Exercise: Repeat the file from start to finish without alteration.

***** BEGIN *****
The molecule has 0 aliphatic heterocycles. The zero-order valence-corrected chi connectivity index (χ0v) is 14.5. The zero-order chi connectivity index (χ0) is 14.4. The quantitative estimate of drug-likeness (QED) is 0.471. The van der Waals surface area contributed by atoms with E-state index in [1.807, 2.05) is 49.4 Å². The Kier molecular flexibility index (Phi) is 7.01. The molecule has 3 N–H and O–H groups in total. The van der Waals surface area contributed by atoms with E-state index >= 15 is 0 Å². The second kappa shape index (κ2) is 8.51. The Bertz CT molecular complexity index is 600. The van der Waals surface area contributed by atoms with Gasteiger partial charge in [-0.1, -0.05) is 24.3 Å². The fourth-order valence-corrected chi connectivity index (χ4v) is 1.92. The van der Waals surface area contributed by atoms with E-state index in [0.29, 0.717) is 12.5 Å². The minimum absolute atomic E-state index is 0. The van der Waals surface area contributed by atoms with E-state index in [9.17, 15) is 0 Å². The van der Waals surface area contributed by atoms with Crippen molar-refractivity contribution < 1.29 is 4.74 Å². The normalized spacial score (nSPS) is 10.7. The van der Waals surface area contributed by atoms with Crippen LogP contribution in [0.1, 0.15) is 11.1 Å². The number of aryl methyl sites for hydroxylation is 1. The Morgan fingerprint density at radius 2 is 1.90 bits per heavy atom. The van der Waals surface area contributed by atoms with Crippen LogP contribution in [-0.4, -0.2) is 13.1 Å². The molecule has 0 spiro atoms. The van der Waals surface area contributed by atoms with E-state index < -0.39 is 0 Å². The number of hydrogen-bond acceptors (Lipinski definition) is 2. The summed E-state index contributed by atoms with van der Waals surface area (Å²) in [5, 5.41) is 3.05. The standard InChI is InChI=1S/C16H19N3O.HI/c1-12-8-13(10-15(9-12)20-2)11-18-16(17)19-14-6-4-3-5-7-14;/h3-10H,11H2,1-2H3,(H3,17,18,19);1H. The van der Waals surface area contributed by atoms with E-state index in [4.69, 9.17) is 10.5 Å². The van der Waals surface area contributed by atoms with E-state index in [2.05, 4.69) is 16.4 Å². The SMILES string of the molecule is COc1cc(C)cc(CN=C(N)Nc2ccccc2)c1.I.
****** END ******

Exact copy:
The molecule has 0 aliphatic heterocycles. The zero-order valence-corrected chi connectivity index (χ0v) is 14.5. The zero-order chi connectivity index (χ0) is 14.4. The quantitative estimate of drug-likeness (QED) is 0.471. The van der Waals surface area contributed by atoms with E-state index in [1.807, 2.05) is 49.4 Å². The Kier molecular flexibility index (Phi) is 7.01. The molecule has 3 N–H and O–H groups in total. The van der Waals surface area contributed by atoms with E-state index >= 15 is 0 Å². The second kappa shape index (κ2) is 8.51. The Bertz CT molecular complexity index is 600. The van der Waals surface area contributed by atoms with Gasteiger partial charge in [-0.1, -0.05) is 24.3 Å². The fourth-order valence-corrected chi connectivity index (χ4v) is 1.92. The van der Waals surface area contributed by atoms with E-state index in [0.29, 0.717) is 12.5 Å². The minimum absolute atomic E-state index is 0. The van der Waals surface area contributed by atoms with E-state index in [9.17, 15) is 0 Å². The van der Waals surface area contributed by atoms with Crippen molar-refractivity contribution < 1.29 is 4.74 Å². The normalized spacial score (nSPS) is 10.7. The van der Waals surface area contributed by atoms with Crippen LogP contribution in [0.1, 0.15) is 11.1 Å². The number of aryl methyl sites for hydroxylation is 1. The Morgan fingerprint density at radius 2 is 1.90 bits per heavy atom. The van der Waals surface area contributed by atoms with Crippen LogP contribution in [-0.4, -0.2) is 13.1 Å². The molecule has 0 spiro atoms. The van der Waals surface area contributed by atoms with E-state index < -0.39 is 0 Å². The number of hydrogen-bond acceptors (Lipinski definition) is 2. The summed E-state index contributed by atoms with van der Waals surface area (Å²) in [5, 5.41) is 3.05. The standard InChI is InChI=1S/C16H19N3O.HI/c1-12-8-13(10-15(9-12)20-2)11-18-16(17)19-14-6-4-3-5-7-14;/h3-10H,11H2,1-2H3,(H3,17,18,19);1H. The van der Waals surface area contributed by atoms with E-state index in [4.69, 9.17) is 10.5 Å². The van der Waals surface area contributed by atoms with E-state index in [2.05, 4.69) is 16.4 Å². The SMILES string of the molecule is COc1cc(C)cc(CN=C(N)Nc2ccccc2)c1.I.